Saturday, December 03, 2011

" It’s not our cultural programming that sets our standards for beauty; it is our instinct."

I am reading a book by Michael and Mary Eades called The 6-Week Cure for the Middle-Aged Middle: The Simple Plan to Flatten Your Belly Fast! The book gives good information on how to reduce your stomach, hence the title. But what caught my eye was the cultural implications of belly fat from an excerpt of the book:

In 1991, feminist Naomi Wolf opined, “Beauty is a currency system like the gold standard. Like any economy, it is determined by politics, and in the modern age in the West it is the last, best belief system that keeps male dominance intact.” In other words, Ms. Wolf views our opinion of beauty as being based not on any innate or inborn sense of what is attractive, but as a product of our cultural indoctrination. We think a pretty face is pretty or a flat belly is attractive for no other reason than that’s the way we’ve been programmed to think by the society in which we live. The covers of Playboy, Playgirl, Vogue, and Cosmopolitan, she claims, set our standards for attractiveness, not the reverse. According to Wolf and others of her opinion, there is no universal standard for human beauty. Were we not programmed by advertisers and the entertainment industry, we would find a fat man or woman just as attractive and desirable as a thin one.

We disagree.

Years of serious scientific study, across numerous disciplines, prove otherwise. Our attraction to a pretty face and a flat belly is in our genes and is an atavistic throwback to a time when such features represented health and the ability to reproduce—important requirements in the selection of a mate. As Harvard Professor Deirdre Barrett puts it, these deep-seated universal standards of beauty “reflect our evolutionary need to estimate the health of others from their physical characteristics.”


What do you think? Is belly fat a reflection of health? What about women who are very thin and have trouble getting pregnant because of low body fat?

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Wednesday, November 30, 2011

Is Physical Strength the Most Important Thing in Life?

Glenn received a copy of Mark Rippetoe's updated new book Starting Strength, 3rd edition in the mail this week and I couldn't resist thumbing through it. The new version is terrific with lots of pictures and details about how to perform basic barbell exercises. This updated edition seems a lot bigger and more detailed than the 2nd edition. The book takes the reader through the proper form for squats, deadlifts, presses and a number of other exercises. It would make a great gift for the weightlifter or exercise buff on your list.

As an aside, Rippetoe says that physical strength is the most important thing in life. "A weak man is not as happy as the same man would be if he were strong." I used to disagree and think that intellect was more important. I'm not so sure anymore; on days that I feel good, my life seems perfect, when I feel ill, not so much.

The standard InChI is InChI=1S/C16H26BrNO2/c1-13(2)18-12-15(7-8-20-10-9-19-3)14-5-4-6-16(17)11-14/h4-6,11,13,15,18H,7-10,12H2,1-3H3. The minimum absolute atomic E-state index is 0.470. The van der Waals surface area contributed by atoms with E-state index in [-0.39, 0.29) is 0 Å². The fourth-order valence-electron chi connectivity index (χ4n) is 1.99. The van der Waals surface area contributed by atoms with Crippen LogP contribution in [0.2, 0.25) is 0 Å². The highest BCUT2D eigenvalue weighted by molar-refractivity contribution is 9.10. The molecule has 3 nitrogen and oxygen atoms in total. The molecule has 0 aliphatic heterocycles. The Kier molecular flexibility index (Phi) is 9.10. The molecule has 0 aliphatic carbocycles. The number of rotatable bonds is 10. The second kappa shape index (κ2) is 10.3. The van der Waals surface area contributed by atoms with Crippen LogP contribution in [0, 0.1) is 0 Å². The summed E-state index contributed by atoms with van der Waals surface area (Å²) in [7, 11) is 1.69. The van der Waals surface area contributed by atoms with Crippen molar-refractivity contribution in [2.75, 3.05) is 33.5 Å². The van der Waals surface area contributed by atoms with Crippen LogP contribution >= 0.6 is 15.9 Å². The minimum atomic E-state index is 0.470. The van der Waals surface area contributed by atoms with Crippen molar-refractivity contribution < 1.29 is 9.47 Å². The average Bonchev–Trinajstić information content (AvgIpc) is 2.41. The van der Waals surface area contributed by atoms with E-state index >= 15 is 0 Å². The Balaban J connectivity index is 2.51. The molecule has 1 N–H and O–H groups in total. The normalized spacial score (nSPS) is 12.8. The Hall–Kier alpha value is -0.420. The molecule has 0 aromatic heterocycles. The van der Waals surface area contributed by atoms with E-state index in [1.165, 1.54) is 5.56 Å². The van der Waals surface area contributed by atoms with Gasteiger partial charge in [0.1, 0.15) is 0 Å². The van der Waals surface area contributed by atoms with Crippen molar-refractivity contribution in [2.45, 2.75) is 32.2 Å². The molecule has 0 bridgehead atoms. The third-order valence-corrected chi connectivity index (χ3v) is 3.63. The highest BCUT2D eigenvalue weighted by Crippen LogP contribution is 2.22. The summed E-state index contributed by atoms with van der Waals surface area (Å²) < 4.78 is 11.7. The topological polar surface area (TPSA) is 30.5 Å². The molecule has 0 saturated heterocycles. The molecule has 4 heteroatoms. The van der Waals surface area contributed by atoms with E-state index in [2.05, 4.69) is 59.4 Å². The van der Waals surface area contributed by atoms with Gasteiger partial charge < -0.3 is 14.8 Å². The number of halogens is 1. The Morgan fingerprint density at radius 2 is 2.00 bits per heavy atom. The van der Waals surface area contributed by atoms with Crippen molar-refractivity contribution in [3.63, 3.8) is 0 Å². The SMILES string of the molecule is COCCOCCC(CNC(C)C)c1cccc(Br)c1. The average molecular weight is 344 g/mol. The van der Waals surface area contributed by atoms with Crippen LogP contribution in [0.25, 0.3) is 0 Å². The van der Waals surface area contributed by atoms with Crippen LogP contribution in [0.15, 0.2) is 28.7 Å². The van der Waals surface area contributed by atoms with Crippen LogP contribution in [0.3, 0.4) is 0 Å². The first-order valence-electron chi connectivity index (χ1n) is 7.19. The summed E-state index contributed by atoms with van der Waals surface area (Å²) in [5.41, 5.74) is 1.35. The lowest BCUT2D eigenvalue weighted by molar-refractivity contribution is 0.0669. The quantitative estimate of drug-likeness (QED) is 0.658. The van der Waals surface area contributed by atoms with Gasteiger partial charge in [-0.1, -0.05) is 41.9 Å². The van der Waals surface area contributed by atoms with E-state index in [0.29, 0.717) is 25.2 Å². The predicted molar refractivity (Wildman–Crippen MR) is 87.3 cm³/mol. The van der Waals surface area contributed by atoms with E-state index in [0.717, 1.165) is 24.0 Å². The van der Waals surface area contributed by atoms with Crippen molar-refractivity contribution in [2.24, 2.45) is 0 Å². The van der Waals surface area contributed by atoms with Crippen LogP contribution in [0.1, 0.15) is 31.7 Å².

Do you think physical strength is the most important thing in life or do you think intellect or spirituality take precedence?

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Tuesday, November 29, 2011

The Solution: Stop Nagging and Treat Husbands with More Respect

A reader (thanks!) sent me a link to a CNN article by Martha Brockenbrough, author of Things That Make Us (Sic): The Society for the Promotion of Good Grammar Takes on Madison Avenue, Hollywood, the White House, and the World. Frankly, this bitchy title should tell you that this snarky writer would have no more tolerance for husbands than she does for those who don't use perfect grammar.

Anyway, the article entitled "Why we get mad at our husbands" is simply a rant against husbands and dads who don't listen, drop whiskers in the sink, can't deal with the kids and make some women (including her friend)) feel that they are "married to nothing more than a hairy man-child."

The author is upset that her husband doesn't listen to her. After reading her nasty piece, I can see why. The gist of it is that men don't do enough and that women are angry that men aren't more like.... of course, women:
The ones we also really need to talk to, however, are our husbands. The fact that so many moms are mad, and that so many of the complaints are similar, is significant. And maybe that can give all of us moms -- who love our husbands but wish they'd just be...more like us -- the push to make some changes, to delegate more and demand more for ourselves. Anger can be debilitating -- but it can also be motivating.

Maybe what Brockenbrough should realize is that women feel anger more deeply than men and tend to do more complaining. Maybe the changes need to start with her and her angry fellow women. When you spend your time nagging someone constantly about their faults, whether the "fault" is their less than stellar grammar or what you perceive to be inadequate parenting etc., than it's no wonder they tune you out. As Gandhi said, "be the change you want to see in the world." Stop nagging and ranting and treat your guy with respect, maybe then, he will be more receptive to your requests.

For men out there, if a woman seems angry, does that make you more likely or less likely to comply with her demands (requests)?

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